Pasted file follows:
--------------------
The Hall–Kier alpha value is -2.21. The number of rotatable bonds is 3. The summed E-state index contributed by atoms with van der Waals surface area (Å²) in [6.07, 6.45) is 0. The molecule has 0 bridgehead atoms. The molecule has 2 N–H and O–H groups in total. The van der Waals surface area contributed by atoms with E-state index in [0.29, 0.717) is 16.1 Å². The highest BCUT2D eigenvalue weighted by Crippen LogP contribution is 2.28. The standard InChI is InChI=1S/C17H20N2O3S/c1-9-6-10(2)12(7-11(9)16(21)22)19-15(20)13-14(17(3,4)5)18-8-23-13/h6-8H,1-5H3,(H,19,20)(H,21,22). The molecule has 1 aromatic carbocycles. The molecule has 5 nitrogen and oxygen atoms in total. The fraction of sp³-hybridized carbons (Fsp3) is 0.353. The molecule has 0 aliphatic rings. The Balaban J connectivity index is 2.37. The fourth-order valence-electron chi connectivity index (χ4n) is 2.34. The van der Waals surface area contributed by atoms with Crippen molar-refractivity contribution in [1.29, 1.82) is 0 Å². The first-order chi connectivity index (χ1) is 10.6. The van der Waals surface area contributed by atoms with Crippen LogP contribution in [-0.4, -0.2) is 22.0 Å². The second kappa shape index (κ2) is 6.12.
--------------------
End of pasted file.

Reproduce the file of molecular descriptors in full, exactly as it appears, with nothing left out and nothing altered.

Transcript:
The Hall–Kier alpha value is -2.21. The number of rotatable bonds is 3. The summed E-state index contributed by atoms with van der Waals surface area (Å²) in [6.07, 6.45) is 0. The molecule has 0 bridgehead atoms. The molecule has 2 N–H and O–H groups in total. The van der Waals surface area contributed by atoms with E-state index in [0.29, 0.717) is 16.1 Å². The highest BCUT2D eigenvalue weighted by Crippen LogP contribution is 2.28. The standard InChI is InChI=1S/C17H20N2O3S/c1-9-6-10(2)12(7-11(9)16(21)22)19-15(20)13-14(17(3,4)5)18-8-23-13/h6-8H,1-5H3,(H,19,20)(H,21,22). The molecule has 1 aromatic carbocycles. The molecule has 5 nitrogen and oxygen atoms in total. The fraction of sp³-hybridized carbons (Fsp3) is 0.353. The molecule has 0 aliphatic rings. The Balaban J connectivity index is 2.37. The fourth-order valence-electron chi connectivity index (χ4n) is 2.34. The van der Waals surface area contributed by atoms with Crippen molar-refractivity contribution in [1.29, 1.82) is 0 Å². The first-order chi connectivity index (χ1) is 10.6. The van der Waals surface area contributed by atoms with Crippen LogP contribution in [-0.4, -0.2) is 22.0 Å². The second kappa shape index (κ2) is 6.12.